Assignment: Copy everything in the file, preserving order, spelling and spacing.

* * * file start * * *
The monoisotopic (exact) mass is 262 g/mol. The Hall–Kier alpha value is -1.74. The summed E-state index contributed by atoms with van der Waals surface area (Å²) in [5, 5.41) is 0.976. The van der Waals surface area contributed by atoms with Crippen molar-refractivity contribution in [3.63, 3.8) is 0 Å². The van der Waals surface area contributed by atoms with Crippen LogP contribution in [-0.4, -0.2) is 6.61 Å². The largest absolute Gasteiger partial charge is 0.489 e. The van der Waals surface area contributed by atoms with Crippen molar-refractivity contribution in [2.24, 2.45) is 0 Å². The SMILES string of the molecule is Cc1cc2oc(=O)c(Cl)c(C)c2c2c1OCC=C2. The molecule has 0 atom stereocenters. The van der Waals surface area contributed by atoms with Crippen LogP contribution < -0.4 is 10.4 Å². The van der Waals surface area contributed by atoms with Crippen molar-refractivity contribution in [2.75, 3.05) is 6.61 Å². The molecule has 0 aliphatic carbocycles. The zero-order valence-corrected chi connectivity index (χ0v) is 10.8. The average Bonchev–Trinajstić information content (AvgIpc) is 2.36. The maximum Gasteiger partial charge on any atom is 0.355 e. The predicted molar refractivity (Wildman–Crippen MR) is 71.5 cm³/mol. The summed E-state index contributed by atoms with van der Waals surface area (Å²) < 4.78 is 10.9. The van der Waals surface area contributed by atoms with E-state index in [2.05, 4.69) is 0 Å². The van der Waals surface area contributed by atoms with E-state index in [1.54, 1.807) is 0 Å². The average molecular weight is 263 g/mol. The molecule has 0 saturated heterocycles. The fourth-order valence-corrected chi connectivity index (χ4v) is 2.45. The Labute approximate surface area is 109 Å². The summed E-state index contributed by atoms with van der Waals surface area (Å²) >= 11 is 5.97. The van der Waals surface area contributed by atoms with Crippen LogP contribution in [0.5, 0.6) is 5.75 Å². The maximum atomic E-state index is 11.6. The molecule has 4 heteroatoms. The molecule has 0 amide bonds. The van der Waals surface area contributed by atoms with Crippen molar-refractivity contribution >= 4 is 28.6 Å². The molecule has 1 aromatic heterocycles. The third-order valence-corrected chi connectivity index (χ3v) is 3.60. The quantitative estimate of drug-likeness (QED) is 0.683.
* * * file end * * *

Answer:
The monoisotopic (exact) mass is 262 g/mol. The Hall–Kier alpha value is -1.74. The summed E-state index contributed by atoms with van der Waals surface area (Å²) in [5, 5.41) is 0.976. The van der Waals surface area contributed by atoms with Crippen molar-refractivity contribution in [3.63, 3.8) is 0 Å². The van der Waals surface area contributed by atoms with Crippen LogP contribution in [-0.4, -0.2) is 6.61 Å². The largest absolute Gasteiger partial charge is 0.489 e. The van der Waals surface area contributed by atoms with Crippen molar-refractivity contribution in [2.24, 2.45) is 0 Å². The SMILES string of the molecule is Cc1cc2oc(=O)c(Cl)c(C)c2c2c1OCC=C2. The molecule has 0 atom stereocenters. The van der Waals surface area contributed by atoms with Crippen LogP contribution < -0.4 is 10.4 Å². The van der Waals surface area contributed by atoms with Crippen molar-refractivity contribution in [2.75, 3.05) is 6.61 Å². The molecule has 0 aliphatic carbocycles. The zero-order valence-corrected chi connectivity index (χ0v) is 10.8. The average Bonchev–Trinajstić information content (AvgIpc) is 2.36. The maximum Gasteiger partial charge on any atom is 0.355 e. The predicted molar refractivity (Wildman–Crippen MR) is 71.5 cm³/mol. The summed E-state index contributed by atoms with van der Waals surface area (Å²) < 4.78 is 10.9. The van der Waals surface area contributed by atoms with E-state index in [2.05, 4.69) is 0 Å². The van der Waals surface area contributed by atoms with E-state index in [1.54, 1.807) is 0 Å². The average molecular weight is 263 g/mol. The molecule has 0 saturated heterocycles. The fourth-order valence-corrected chi connectivity index (χ4v) is 2.45. The Labute approximate surface area is 109 Å². The summed E-state index contributed by atoms with van der Waals surface area (Å²) >= 11 is 5.97. The van der Waals surface area contributed by atoms with Crippen LogP contribution in [0.5, 0.6) is 5.75 Å². The maximum atomic E-state index is 11.6. The molecule has 4 heteroatoms. The molecule has 0 amide bonds. The van der Waals surface area contributed by atoms with Crippen molar-refractivity contribution >= 4 is 28.6 Å². The molecule has 1 aromatic heterocycles. The third-order valence-corrected chi connectivity index (χ3v) is 3.60. The quantitative estimate of drug-likeness (QED) is 0.683.